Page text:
Fortunately, most of the albums are highlights that keeps the album from being a plain pop dud, as they showcased Lewis’ songwriting at its best. Just take the gorgeously witty breakup song “Red Bull and Hennessy”, as Lewis taunted her egotistical former lover to come to get her, and she asked, “Don’t you wanna try and devour the moon？”, blending the romantic pop-rock drama in Rumours
with Liz Phair
-like dry lyrics that is akin to the latter’s “6’ 1””. Other great moments are also live up to the standards as well: the alt-country-esque “Heads Gonna Roll” is a dreamy yet caustic kiss off to her toxic relationship, as Lewis spits on distanced relationship (“Since I haven't talked to you, I dream about your baby blues and wonder why you stopped getting high”) and constant arguments(“And we disagreed about everything, from Elliott Smith to Grenadine”); the elegant lament that is “Wasted Youth” reflects Lewis herself wasting her childhood on feeding her mother’s drug habit (“I wasted my youth on a poppy”), mirroring the entertainment industry’s dark secret of parents exploiting their child star children; Lewis’ own personal favourite/the album’s centrepiece “Dogwood” is a reminiscence to Lewis’ crowning jewel as one-quarter of Rilo Kiley that is “A Better Son/Daughter”, as if she wanted to destroy the fictional relationship built in “Heads Gonna Roll” that is addled with substance abuse, infidelity, and ego amid the misty atmosphere; “Little White Dove” is a ballad from Lewis dedicated to her deceased mother, as she documents everything from the mother’s entrance to the ER (“Behind a yellow curtain on the second floor/All the guardian angels at the door with their long white coats and their stethoscopes”), the reconnection between the estranged two(“When you called me kitten and her majesty/I’m your blood, I want more”) and ultimately the elder’s death(“Under a cool white sheet, here we go”). Compared to her previous efforts as both a solo artist and one-quarter of Rilo Kiley, On The Line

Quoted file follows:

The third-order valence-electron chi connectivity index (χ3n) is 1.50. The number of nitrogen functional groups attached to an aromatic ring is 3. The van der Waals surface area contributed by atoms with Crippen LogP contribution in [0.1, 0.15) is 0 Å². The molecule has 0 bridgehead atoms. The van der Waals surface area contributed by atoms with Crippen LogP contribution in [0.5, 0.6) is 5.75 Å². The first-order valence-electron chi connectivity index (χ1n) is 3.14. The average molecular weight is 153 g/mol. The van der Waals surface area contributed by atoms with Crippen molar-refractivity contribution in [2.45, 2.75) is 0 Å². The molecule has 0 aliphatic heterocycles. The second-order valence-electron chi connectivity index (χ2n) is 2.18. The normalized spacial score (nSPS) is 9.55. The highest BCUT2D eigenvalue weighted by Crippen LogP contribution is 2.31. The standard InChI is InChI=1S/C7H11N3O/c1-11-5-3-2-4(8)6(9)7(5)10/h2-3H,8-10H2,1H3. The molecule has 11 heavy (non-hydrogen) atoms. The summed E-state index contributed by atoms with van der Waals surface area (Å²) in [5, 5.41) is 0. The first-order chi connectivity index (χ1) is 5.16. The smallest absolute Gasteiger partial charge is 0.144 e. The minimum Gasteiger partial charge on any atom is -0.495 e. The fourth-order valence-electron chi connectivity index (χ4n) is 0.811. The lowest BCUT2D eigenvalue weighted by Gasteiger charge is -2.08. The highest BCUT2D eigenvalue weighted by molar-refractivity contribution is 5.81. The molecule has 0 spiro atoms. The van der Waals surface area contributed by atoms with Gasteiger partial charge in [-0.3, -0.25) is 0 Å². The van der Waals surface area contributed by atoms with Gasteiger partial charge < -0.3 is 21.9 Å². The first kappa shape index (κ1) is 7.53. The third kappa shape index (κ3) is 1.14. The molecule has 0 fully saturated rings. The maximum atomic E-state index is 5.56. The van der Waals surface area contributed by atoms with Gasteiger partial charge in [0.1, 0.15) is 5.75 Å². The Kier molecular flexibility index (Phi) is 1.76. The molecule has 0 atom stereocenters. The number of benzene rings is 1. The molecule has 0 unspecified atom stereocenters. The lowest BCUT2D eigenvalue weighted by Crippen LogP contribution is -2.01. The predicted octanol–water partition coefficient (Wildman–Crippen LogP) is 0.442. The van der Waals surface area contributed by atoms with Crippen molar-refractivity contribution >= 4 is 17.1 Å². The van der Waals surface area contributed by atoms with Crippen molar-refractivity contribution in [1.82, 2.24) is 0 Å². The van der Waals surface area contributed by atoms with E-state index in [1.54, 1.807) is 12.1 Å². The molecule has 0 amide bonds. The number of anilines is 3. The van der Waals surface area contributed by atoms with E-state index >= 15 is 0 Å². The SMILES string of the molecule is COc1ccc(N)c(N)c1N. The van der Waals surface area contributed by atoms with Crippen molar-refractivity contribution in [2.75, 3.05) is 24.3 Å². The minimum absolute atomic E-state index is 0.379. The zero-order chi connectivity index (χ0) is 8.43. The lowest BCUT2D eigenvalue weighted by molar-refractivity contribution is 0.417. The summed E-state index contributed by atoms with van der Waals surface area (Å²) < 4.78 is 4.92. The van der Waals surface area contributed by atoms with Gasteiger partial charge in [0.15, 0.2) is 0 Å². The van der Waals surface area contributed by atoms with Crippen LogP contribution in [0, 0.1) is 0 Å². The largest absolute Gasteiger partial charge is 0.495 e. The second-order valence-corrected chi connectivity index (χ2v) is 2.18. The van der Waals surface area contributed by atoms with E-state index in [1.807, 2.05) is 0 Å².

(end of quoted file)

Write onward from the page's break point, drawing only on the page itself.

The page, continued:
showcased Lewis at her most mature, and her strongest moments when the album clicks in.
Furthermore, the production and the music of the album is its reason that makes the effort a solid effort, as it really accentuates Lewis’ strong voice and persona without having other famous musicians stealing the spotlight. Believe it or not, Ringo Starr from the Beatles actually played drums in the “Heads Gonna Roll” and “Red Bull and Hennessy”, which gives the songs a strong yet catchy beat, enhancing the beauty of these two standouts. The playfully melancholic title-track is a rather irresistible sonic earworm, as it captures psychedelic, agonising feeling of romantic breakup that really recalls Beck